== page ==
Acacia melanoxylon

Acacia melanoxylon, commonly known as the Australian blackwood, is an Acacia species native in South eastern Australia. The species is also known as Blackwood, hickory, mudgerabah, Tasmanian blackwood, or blackwood acacia.

Australian blackwood
Flowering twigs of Acacia melanoxylon
Scientific classification
Kingdom: Plantae
Clade: Tracheophytes
Clade: Angiosperms
Clade: Eudicots
Clade: Rosids
Order: Fabales
Family: Fabaceae
Clade: Mimosoideae
Genus: Acacia
A. melanoxylon
Binomial name
Acacia melanoxylon
Range of Acacia melanoxylon
  • Acacia arcuata Spreng.
  • Acacia melanoxylon R.Br. var. arcuata (Spreng.) Ser.
  • Acacia melanoxylon R.Br. var. obtusifolia Ser.
  • Acacia melanoxylum R.Br.
  • Mimosa melanoxylon (R.Br.) Poir.
  • Racosperma melanoxylon (R.Br.) C.Mart.
  • Racosperma melanoxylon (R.Br.) Pedley


Acacia melanoxylon is valued for its decorative timber which may be used in cabinets, musical instruments and in boatbuilding.


Sapwood may range in colour from straw to grey-white with clear demarcation from the heartwood. The heartwood is golden to dark brown with chocolate growth rings. The timber is generally straight grained but may be wavy or interlocked. Quartersawn surfaces may produce an attractive fiddleback figure. The wood is lustrous and possesses a fine to medium texture.[2]

The name of the wood may refer to dark stains on the hands of woodworkers, caused by the high levels of tannin in the timber.


Acacia melanoxylon timber has a density of approximately 660 kg/m3 and is strong in compression, resistant to impact and is moderately stiff. It is moderately blunting to work with tools and bends well. It may be nailed or screwed with ease, but gluing may produce variable results. The wood is easily stained and produces a high-quality finish.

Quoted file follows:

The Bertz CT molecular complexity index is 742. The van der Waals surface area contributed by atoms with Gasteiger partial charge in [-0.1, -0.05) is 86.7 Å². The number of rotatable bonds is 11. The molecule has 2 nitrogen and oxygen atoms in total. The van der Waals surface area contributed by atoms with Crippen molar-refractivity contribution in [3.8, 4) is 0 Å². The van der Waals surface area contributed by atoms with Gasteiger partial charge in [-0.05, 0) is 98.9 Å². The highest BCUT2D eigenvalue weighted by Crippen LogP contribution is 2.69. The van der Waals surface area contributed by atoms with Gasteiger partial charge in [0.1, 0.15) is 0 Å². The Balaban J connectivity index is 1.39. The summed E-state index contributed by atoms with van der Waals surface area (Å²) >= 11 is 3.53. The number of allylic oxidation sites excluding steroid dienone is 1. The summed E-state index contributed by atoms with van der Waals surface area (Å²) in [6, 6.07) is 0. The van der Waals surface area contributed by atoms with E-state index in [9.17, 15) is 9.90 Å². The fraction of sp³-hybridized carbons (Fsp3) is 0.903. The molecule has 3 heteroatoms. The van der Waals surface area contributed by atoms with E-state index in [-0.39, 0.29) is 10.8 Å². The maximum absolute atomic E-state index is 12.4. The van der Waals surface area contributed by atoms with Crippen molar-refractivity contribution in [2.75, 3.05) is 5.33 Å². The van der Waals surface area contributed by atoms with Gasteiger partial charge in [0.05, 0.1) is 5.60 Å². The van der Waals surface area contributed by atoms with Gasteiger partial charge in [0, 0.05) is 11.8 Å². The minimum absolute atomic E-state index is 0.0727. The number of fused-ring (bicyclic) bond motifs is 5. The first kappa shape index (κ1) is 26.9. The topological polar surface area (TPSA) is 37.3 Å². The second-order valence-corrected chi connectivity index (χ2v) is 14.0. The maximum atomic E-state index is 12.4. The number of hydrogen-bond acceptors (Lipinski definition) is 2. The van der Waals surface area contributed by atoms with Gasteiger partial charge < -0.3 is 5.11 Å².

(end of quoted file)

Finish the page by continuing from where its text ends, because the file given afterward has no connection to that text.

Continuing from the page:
Australian blackwood seasons easily with some possible cupping when boards are inadequately restrained. The timber produces little movement once seasoned.

The timber may be attacked by furniture beetles, termites and powder-post beetles (sapwood). It is resistant to effective preservative treatments.

Invasive species

It has been introduced to many countries for forestry plantings and as an ornamental tree. It now is present in Africa, Asia, Europe, Indian Ocean, the Pacific Ocean, South America and the United States. It is a declared noxious weed species in South Africa and is a pest in Portugal's Azores Islands. It was also recently listed by the California Invasive Plant Council (Cal-IPC) as an invasive weed that may cause limited impact (Knapp 2003). Its use as a street tree is being phased out in some locales because of the damage it often causes to pavements and underground plumbing. In some regions of Tasmania, blackwood is now considered a pest.


Indigenous Australians derive an analgesic from the tree.[3] It was also used to make spearthrowers and shields.[4]

The wood has many uses including wood panels, furniture, fine cabinetry, tools, boats, inlayed boxes and wooden kegs. It is approximately the same quality as walnut, and is well-suited for shaping with steam. The bark has a tannin content of about 20%.[5] It may also be used for producing decorative veneers.

The tree's twigs and bark are used to poison fish as a way of fishing.[6] This tree can also be used as a fire barrier plant, amongst other plants, in rural situations

Plain and figured Australian blackwood is used in musical instrument making (in particular guitars, drums, Hawaiian ukuleles, violin bows and organ pipes), and in recent years has become increasingly valued as a substitute for koa wood.



  1. ILDIS LegumeWeb
  2. Porter, Terry (2006). Wood: Identification and Use. East Sussex, GB: Guild of Master Craftsman Publications Ltd. p. 37.
  3. Analgesic Plants Archived April 23, 2007, at the Wayback Machine Australian New Crops Newsletter
  4. "Aboriginal Plant use and Technology" (PDF). Australian National Botanic Garden. Retrieved 11 November 2016.
  5. Google Books Select Extra-tropical Plants Readily Eligible for Industrial Culture Or Naturalization By Ferdinand von Mueller
  6. "A. Melanoxylon". Archived from the original on 2007-05-27. Retrieved 2007-06-19.

General references

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